Milwaukee, Wisconsin 2021-05-31 08:08:25 –
Janesville, Wisconsin (AP) — The large yellow GMC truck initially operated as a snowplow on the streets of Janesville. Then, for many years, it became an asphalt mule for the maintenance of urban streets.
The 19-year-old Janesville public works truck, the diesel-powered GMC C8500 dump truck, is now retired and will be auctioned in June.
It’s not just a truck. This is the last heavy-duty GMC utility truck ever manufactured in Janesville. The absolute last heavy-duty truck that rolled the assembly floor of a local factory before GM permanently closed its medium-sized production line in Janesville.
The black grease pen scratches on the underside of the GMC hood are the names of the people who worked on the Janesville assembly line on June 26, 2002, when the truck was completed. Janesville Gazette reports that these names have faded under the stigma of years of business activity, but remain visible.
Do you know? Perhaps one of those workers will buy a truck. They can try if they want.
The city of Janesville is currently accepting sealed bid offers for trucks. Surplus and scrap car auctions are usually held throughout the state in the city, according to Maggie Dar, the city’s head of operations. However, she said the city was initially soliciting bids for GMC trucks locally. Until at least June 6, it will only accept bids by mail or by hand to the City Service Center.
“The goal is to limit exposure a bit more, which could put it in the hands of someone local who has a local connection with GM. It’s part of local history,” Dar said. It was.
Travis Kelsey, a clerk leader at the city’s service center, said the city’s purchase, which turned out to be the last GMC dump truck shipped from the Janesville assembly line, was the result of pure coincidence.
When the truck was used from snow removal to urban blacktop work, it was only five years old and only hundreds of hours worked.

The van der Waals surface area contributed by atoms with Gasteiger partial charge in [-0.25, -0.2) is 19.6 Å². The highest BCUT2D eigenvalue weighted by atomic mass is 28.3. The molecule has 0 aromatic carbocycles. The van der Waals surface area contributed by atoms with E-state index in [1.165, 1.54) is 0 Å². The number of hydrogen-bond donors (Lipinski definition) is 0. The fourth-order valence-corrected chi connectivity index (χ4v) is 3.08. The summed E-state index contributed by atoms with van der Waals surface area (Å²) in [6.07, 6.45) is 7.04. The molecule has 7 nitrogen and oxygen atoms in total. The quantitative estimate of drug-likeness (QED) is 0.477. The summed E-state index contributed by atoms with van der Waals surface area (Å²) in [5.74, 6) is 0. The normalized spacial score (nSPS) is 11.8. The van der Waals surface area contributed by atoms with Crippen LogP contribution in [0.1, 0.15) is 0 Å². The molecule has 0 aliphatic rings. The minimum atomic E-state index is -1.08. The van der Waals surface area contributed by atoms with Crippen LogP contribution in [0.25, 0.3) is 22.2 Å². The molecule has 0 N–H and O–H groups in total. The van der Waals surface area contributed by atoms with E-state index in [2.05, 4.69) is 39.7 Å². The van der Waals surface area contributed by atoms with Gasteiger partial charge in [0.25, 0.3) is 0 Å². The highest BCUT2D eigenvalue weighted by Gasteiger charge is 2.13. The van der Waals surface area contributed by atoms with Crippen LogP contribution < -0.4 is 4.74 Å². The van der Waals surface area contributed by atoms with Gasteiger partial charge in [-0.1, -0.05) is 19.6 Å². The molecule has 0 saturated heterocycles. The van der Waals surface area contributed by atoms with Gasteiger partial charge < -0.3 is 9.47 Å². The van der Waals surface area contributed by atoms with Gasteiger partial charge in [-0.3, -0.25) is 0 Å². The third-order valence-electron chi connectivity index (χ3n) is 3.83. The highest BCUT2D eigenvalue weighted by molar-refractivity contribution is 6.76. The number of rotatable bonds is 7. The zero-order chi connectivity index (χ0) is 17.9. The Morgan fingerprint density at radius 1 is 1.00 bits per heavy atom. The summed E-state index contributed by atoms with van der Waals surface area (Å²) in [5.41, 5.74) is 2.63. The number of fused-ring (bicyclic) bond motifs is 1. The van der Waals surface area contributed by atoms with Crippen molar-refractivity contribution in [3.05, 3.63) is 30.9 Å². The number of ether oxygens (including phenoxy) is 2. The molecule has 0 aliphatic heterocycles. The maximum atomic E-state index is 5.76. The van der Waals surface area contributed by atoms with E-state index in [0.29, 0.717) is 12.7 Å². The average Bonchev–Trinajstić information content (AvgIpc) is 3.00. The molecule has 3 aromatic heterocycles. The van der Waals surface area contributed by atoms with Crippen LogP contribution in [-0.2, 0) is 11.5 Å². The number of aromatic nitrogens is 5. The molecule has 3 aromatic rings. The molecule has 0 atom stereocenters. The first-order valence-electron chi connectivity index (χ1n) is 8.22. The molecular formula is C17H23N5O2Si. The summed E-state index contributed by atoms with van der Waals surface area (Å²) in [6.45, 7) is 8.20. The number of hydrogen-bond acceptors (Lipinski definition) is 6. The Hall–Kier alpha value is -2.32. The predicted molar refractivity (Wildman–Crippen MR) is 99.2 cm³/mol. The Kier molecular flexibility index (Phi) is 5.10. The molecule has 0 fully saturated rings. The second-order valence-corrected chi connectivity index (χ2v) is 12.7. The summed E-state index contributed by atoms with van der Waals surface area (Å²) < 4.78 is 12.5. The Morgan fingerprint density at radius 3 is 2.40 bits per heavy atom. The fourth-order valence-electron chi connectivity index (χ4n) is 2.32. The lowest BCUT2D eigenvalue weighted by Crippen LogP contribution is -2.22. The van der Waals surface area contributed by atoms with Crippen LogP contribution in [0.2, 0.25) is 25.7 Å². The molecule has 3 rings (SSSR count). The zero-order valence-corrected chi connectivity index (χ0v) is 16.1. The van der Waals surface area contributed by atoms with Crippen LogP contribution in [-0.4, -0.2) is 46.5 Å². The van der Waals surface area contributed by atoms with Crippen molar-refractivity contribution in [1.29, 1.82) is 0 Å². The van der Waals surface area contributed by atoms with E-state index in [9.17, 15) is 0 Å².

According to Kelsey, most city workers knew that the big GMC was the last of its kind. Some even wondered if historically famous trucks should be subject to asphalt obligations.
“The black top guys appreciated the truck, but there’s a give and take. Some others were sad to see it used that way. But for others, it’s a truck. In any case, we used it as a truck and for that purpose. It may have erased part of history, “Kelsey said.
GM officially closed its Janesville assembly plant in 2009 during the Great Recession amid a huge shift in the automotive industry. The last vehicle manufactured at the Janesville plant wasn’t a truck such as the city’s big GMC, but the closure of the medium-duty truck production line in 2002 was seen as a turning point for GM. Employer.
At its peak in 1977, the GM plant employed approximately 7,100 employees in Janesville, producing 274,286 passenger cars and 114,681 trucks. By 2008, employment there had dropped to 1,300.
Michael Cobert, a former GM employee of a medium-duty truck, remembers writing his name on the back of the truck’s 300-pound bumper with a yellow grease pen, which he installed the morning off the line. Told Gazette. ..
Covert, like his father, worked for many years at the GM factory. He is now working in food packaging. Covert said he remembers hearing the engine start on the first revolution of the key the day the big yellow truck was completed.
“When that happened, you always saw it as a good omen,” Cobert said.
About 20 years later, in the city’s garage parking lot, Kelsey again tried to ignite the truck’s large caterpillar diesel engine. It came alive with the first click. When Kelsey touched the accelerator pedal, the track shook with a stable roar.
“That’s the GMC sound,” Kelsey said. “Real diesel”